Proof Reader Randie Blumhagen Senior Writer Rebecca Poling Contributing Writers Patricia Gibson Keane Menefee Cover Photo Elise Bissell Contributing Photographers Sylvia Elzafon Rebecca Polling Patricia Gibson Kim Ovard Erin Shults Michelle Stockton Jim Wenger Nicole Self William Orr II Suzanne Demaree In the October issue we also had Tran Steel contribute some great photos, but we failed to mention her in the credits. Thank You Tran! Printed by Democrat Printing & Lithographing Co. 6401 Lindsey Road Little Rock, AR 72206 Phone: 815.334.8740

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{pitboss} BY BLAKE OVARD

Star power helps out local rescues

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ocal rescue dogs, particularly pit bull type dogs, got a big visit by one of the bigger personalities on Animal Planet — Luigi Rossi. Never heard of him? That’s because he doesn’t go by his first name. He goes by his more familiar middle name, Shorty. Shorty, as in “Pit Boss” Shorty Rossi. And make no bones about it, Shorty’s T.V. show is one that people either agree with or disagree with, love it or hate it, but they watch it. And that has given Shorty the opportunity to travel the country, and the globe, to inform and educate people about one of his passions — pit bulls. “If there’s anyone who understands a thing or two about being misunderstood it has to be Shorty,” event organizer Mia Bissette said. “And he doesn’t let that get him down, nor will he put up with it for the pitties.

There is no other person on the planet that I would have wanted here in Dallas to be at our RockA-Bully event. Shorty is a true hero of mine.” “Why do I like Pit Bulls? Basically they are misunderstood, just like little people. We don’t take no crap,” Shorty said. “I got my first Pit Bull when I was in Jr. High, but I didn’t get involved with rescue until 2001, because one of my dogs, that I still have — her name is Geisha — she’s 12 years old.” Shorty’s pit bull rescue has rescued more than 400 dogs since it began in 2001. It seems that the Rock-ABully event was tailor made for a guest appearance by Shorty, his dog Hercules and his crew — and to a certain extent it was, but it was much more than that. It was a chance for a couple of local dog rescue groups to host an event, get the word out about how many dogs are in need and do some much needed fundraising at the same time. “I just knew there would be lots of people in the Dallas area who would love to meet Shorty and wondered if I could organize an event that he would attend,” Mia said. “When I asked him if he’d come to Dallas he said I should set it up and that he would come. There was no turning back from that moment on. I knew with Shorty being in Dallas, we could raise some much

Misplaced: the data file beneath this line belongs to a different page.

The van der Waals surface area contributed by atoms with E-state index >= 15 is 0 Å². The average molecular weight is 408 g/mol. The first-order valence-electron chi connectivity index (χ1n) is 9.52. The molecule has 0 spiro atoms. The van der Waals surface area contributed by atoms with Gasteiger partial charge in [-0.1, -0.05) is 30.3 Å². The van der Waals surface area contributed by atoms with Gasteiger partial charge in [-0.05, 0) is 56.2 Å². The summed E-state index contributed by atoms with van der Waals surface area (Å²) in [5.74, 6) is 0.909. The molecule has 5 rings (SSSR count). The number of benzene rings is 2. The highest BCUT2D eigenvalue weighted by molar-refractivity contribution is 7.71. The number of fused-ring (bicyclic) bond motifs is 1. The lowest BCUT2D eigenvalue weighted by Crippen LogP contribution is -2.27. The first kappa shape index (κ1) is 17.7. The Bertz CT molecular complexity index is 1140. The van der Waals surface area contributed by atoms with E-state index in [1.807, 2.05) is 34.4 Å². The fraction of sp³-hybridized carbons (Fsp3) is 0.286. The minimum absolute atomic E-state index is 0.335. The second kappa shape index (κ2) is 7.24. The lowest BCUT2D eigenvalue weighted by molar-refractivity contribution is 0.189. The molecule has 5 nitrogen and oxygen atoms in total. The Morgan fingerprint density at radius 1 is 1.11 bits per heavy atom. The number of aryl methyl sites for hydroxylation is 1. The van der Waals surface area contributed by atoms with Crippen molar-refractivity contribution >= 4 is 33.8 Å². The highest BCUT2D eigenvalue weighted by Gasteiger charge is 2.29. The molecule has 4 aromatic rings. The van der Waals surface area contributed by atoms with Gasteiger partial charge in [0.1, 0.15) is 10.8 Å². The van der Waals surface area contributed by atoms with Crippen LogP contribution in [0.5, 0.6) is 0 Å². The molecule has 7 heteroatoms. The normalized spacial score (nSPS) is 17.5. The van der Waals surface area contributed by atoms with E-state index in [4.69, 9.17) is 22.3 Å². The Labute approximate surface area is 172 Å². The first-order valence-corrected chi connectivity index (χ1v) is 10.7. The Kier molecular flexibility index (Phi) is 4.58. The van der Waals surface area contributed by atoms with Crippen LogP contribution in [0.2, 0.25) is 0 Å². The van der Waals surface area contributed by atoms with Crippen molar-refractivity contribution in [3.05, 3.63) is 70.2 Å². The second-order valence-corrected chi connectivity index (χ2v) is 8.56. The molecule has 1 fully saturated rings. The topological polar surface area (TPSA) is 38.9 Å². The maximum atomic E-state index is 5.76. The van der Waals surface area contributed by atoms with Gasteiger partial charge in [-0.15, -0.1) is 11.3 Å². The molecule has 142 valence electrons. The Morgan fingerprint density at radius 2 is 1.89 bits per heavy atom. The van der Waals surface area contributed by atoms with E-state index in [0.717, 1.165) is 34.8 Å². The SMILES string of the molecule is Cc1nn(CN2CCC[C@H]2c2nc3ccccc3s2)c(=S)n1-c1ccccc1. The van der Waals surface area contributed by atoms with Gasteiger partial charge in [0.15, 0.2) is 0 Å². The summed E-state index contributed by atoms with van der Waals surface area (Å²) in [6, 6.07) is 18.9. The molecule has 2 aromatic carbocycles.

Photos by Sylvia Elzafon & Kim Ovard

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Shorty Rossi and his pit bull, Hercules, are stars on Animal Planet’s “Pit Boss.”

needed money for the breed of dog who needs it the most — the Pit Bull type dogs.” And turn out they did. More than 525 people, many bringing their own dogs, braved the first real storms in months in the DFW area to attend the event and meet Shorty. Some even came from as far away as Longview, in East Texas, just to attend. But early in the day, Mother Nature finally let the Metroplex have the rain we have been missing. And while the rain was good for vegetation in need, it wasn’t so good for the chosen original location for Rock-A-Bully, Lee Harvey’s. Lee Harvey’s is a mostly outside venue, and even with gravel to keep it from being as muddy as a dirt lot, the downpour turned the area — at least for a little while — into several small, a few inches deep, ponds. Kathy Corbin, a member of


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{November 2011}

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From left: Ashley Brooks, Shorty Rossi and Tugg enjoy time together at the Rock-A-Bully event.

“As chaotic as the day began, and as anxious as I was about the venue change, when I saw people begin to enter the building and the event start to take place my anxiety didn’t exactly go away, but it transformed into joy and gratitude,” Mia said. “I honestly couldn’t believe my eyes the entire time as this event was unfolding before me. I couldn’t have